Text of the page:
Now to the main course: getting hold of
ReactOS and getting it onto a system to play with. There are several choices
available: you can download an installation .iso (bit.ly/xStNQC), which contains
a debug build of ReactOS, including the kernel debugger. There’s a live CD
version (bit.ly/xdUPrT), much in the same vein as a Linux distro. There’s a
version that comes pre-installed for a QEMU virtual machine (bit.ly/yflunP), a
version that’s pre-loaded for Virtual Box (bit.ly/wJMdBS) and a version
pre-loaded for VMware virtual machines (bit.ly/zoKtnq). For the purpose of this
article, and to see how ReactOS works from scratch, we will be downloading and
installing the installation .iso from bit.ly/xStNQC, onto a relatively old
dual-core machine, with 2GB RAM, 40GB HDD and what can be classed as standard,
Once the .iso is downloaded (which
shouldn’t take long as it’s only 51MB), transfer it to a disc and boot into the
CD via the BIOS.
1. The first
screen you’ll come to will be the all too familiar white text on a blue
background. It’s just a simple case of choosing your language and locality, via
the cursor keys and hitting Enter when you’re ready to continue.
2. The next screen
will simply ask you to press Enter to install, or initiate a repair or upgrade.
3. The following
screen will need you to hit Enter to continue with the install.
4. This displays
the various base settings, all of which can be changed via the arrow keys and
hitting Enter, but generally the setup is adequate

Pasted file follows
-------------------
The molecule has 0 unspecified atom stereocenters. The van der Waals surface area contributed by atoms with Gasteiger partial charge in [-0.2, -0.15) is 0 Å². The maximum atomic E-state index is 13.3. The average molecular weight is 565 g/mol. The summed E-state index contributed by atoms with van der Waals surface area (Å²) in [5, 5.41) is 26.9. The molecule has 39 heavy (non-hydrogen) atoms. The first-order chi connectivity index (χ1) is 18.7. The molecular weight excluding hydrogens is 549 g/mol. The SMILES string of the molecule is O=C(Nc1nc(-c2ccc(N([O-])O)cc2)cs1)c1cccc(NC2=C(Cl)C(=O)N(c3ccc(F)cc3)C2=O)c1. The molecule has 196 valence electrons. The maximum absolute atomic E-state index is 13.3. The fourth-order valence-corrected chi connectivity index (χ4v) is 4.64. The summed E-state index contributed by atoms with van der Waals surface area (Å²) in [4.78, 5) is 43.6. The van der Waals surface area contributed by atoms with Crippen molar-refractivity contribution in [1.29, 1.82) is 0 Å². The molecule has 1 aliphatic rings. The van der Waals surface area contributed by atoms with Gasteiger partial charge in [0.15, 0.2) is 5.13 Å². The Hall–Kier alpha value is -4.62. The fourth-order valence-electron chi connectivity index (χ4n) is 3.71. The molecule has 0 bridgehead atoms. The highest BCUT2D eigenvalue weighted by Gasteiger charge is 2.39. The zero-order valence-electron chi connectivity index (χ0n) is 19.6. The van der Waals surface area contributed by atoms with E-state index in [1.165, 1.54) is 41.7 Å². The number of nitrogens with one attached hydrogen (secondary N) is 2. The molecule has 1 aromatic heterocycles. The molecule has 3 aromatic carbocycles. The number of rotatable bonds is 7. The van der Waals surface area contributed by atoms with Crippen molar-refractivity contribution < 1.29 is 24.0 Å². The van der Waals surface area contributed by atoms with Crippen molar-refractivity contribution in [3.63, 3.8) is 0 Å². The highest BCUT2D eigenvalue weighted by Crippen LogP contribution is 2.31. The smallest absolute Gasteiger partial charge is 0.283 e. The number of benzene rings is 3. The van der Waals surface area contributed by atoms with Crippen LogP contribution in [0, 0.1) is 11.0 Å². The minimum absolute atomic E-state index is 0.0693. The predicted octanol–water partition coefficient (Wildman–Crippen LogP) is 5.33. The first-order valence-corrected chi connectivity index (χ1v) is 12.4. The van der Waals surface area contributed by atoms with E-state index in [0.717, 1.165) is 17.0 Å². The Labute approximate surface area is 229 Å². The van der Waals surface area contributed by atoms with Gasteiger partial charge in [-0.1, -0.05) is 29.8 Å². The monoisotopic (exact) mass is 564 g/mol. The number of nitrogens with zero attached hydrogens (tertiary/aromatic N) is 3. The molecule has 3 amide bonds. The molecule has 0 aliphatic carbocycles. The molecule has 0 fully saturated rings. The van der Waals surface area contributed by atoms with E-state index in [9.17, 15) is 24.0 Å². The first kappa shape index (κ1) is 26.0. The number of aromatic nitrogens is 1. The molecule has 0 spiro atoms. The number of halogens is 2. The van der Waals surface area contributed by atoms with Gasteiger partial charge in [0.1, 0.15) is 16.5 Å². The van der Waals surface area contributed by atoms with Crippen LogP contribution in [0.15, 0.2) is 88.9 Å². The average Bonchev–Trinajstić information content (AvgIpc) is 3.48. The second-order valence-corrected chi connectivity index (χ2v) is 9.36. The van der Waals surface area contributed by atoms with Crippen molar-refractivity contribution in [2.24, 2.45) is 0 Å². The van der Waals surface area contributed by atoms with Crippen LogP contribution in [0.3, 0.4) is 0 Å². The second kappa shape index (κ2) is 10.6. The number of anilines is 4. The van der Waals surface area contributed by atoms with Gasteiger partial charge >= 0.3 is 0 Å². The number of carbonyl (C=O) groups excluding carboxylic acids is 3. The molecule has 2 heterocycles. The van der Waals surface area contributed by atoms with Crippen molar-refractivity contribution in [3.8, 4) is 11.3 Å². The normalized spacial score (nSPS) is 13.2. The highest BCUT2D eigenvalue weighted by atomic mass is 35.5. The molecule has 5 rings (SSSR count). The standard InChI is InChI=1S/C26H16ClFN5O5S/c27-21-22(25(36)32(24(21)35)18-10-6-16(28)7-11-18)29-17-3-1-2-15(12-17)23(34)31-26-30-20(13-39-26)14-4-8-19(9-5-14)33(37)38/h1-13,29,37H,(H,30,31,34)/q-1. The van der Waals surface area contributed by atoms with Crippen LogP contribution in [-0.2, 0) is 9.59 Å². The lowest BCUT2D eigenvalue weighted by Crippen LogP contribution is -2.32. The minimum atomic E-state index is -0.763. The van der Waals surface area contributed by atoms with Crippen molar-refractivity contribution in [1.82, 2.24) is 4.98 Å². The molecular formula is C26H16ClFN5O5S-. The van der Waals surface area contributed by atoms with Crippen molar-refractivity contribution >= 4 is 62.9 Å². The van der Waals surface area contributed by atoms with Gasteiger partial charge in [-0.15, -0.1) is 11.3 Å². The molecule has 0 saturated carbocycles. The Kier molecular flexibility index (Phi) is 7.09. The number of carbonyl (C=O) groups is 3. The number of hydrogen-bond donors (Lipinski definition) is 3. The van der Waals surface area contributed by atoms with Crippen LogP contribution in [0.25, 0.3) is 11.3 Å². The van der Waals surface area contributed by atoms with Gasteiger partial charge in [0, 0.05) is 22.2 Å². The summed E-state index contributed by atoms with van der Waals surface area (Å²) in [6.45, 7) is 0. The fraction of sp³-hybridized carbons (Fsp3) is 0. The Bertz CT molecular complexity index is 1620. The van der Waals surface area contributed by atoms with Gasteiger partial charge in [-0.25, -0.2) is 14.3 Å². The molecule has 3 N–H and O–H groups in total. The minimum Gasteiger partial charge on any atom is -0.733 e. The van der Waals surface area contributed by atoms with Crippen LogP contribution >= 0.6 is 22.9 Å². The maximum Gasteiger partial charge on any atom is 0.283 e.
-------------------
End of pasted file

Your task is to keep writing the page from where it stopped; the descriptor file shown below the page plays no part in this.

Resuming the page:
enough to accommodate the hardware in the machine. When you’re ready to
continue, highlight the ‘Accept these device settings’ line, and press Enter.
5. The next step
will allow you set up partitions, or create and format any unpartitioned space
on the hard drive.
A quick note here:
dual booting isn’t recommended at this time, although we tried a number of
times on the test machine we had, and had very little problems. There was the
occasional issue, which may lead to an unbootable OS. If it’s possible, use
either another hard drive or a separate PC altogether.
6. When you’re
satisfied with the partitioning, press Enter to begin the installation.
7. Next, choose an
installation directory, the default being \ReactOS, where Windows would
normally be. Again, as this is a developmental release, it’s best to leave
folder names and installation destinations as the default to avoid any problem
that may arise during the use of the OS.
8. The actual
copying of the files is very quick, with ReactOS using the memory to full
capacity and showing off its streamlined kernel and light footprint.
9. Once the copy
is complete, you’ll be asked where to install the bootloader. As before, it’s
best to keep with the default selections, so press Enter when ready.
10. That’s it for
the blue-screen install process. Everything should have gone to plan, and you
can now remove the dis and press Enter to reboot.
11. Leave the
bootloader to do its job, and ReactOS will spring into life together with the
GUI section of the setup process, Fig. 11. When you’re ready to continue, click
12. At the
acknowledgements screen, click Next.
13. Enter your name
14. Name your
computer and enter an administrative password, then click on Next to continue.
15. Oddly enough,
despite clicking furiously on the next screen at the customise buttons, nothing
happened, so we put that down to a part of the setup that’s still in
development, plus we already established that we’re using a UK keyboard and
English in the initial setup phase. If it works for you, then great – it was
obviously our test machines that didn’t like the GUI part of this setup.
16. Set the time
and date, with the obligatory tick box for the daylight savings.
17. After clicking
Next, the GUI part installs any extras that are needed, then automatically
reboots when it’s complete, ready to. Finally, boot into ReactOS.